The reactor building of the Bushehr nuclear power plant in southern Iran (AFP)
WASHINGTON (AP) – The United States on Tuesday warned Iran to halt nuclear “risky policy,” saying the country’s latest efforts to enrich uranium could complicate its return to talks aimed at restarting the 2015 nuclear deal.
“We continue to urge Iran to stop this risky policy, to return to Vienna prepared for real talks and to be in a position to be prepared to finish the job” that began in April, State Department spokesman Ned Price told reporters.
The International Atomic Energy Agency (IAEA) reported Tuesday that Iran intended to enrich uranium to 20 percent, in the latest sign that the Vienna talks to reactivate the joint comprehensive plan of action could be stalled.
The move takes Iran one step closer to developing materials that could be used to make a nuclear weapon.
“It is concerning that Iran is choosing to continue to increase its breach of its commitments to the JCPOA, especially with experiments that have value for nuclear weapons research,” Price said.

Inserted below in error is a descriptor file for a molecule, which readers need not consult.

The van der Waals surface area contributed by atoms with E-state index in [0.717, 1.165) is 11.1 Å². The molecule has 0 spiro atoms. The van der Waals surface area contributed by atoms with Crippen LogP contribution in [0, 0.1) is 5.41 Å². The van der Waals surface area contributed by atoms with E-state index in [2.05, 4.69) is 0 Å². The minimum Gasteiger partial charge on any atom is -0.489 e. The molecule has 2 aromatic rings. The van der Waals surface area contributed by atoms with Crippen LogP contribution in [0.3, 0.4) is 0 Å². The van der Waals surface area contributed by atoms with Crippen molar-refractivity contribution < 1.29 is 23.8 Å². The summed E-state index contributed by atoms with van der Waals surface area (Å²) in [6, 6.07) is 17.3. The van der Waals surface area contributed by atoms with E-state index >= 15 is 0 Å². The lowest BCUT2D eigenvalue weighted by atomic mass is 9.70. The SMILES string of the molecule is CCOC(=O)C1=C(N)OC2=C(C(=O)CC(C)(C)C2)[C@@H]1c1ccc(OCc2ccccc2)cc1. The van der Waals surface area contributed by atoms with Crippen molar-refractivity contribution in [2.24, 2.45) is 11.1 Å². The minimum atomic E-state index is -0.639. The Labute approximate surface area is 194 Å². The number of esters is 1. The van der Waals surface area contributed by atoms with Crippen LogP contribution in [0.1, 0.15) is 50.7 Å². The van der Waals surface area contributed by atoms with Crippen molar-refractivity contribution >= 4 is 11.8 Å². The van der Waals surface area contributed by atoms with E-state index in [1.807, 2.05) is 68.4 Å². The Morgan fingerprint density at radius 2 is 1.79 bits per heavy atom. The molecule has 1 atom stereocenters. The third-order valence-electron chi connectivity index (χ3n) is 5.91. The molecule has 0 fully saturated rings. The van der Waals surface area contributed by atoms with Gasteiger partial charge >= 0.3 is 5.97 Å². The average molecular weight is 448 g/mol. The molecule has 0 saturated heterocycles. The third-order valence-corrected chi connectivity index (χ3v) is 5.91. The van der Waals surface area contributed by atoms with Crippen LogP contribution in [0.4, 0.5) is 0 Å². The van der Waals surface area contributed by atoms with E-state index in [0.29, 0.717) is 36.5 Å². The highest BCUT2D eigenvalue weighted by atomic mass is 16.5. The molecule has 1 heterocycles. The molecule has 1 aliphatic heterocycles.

“It is another unfortunate step backwards for Iran.”
European powers also spoke out on Tuesday, with the foreign ministers of Britain, France and Germany expressing “grave concern” and warning that Iran’s move jeopardizes the talks in Vienna.
While Tehran insists that it is only interested in nuclear technology for energy purposes, it has gradually moved away from the terms of the agreement it signed with world powers in 2015.
Then-President Donald Trump pulled the United States out of the deal in 2018, but President Biden’s administration has expressed its willingness to re-enter the JCPOA if Iran meets certain conditions.
Price said there was no set timetable for closing the window on negotiations with the Islamic republic.
But he made clear that Washington would reconsider whether Iran continued its “provocative steps” aimed at reducing the escape time for Iran to produce enough fissile material for a one-year bomb at the time of the JCPOA to reportedly just a few months. today.
“We see negotiations and diplomacy … as, for now, the best means of putting Iran’s nuclear program back in a box,” he said.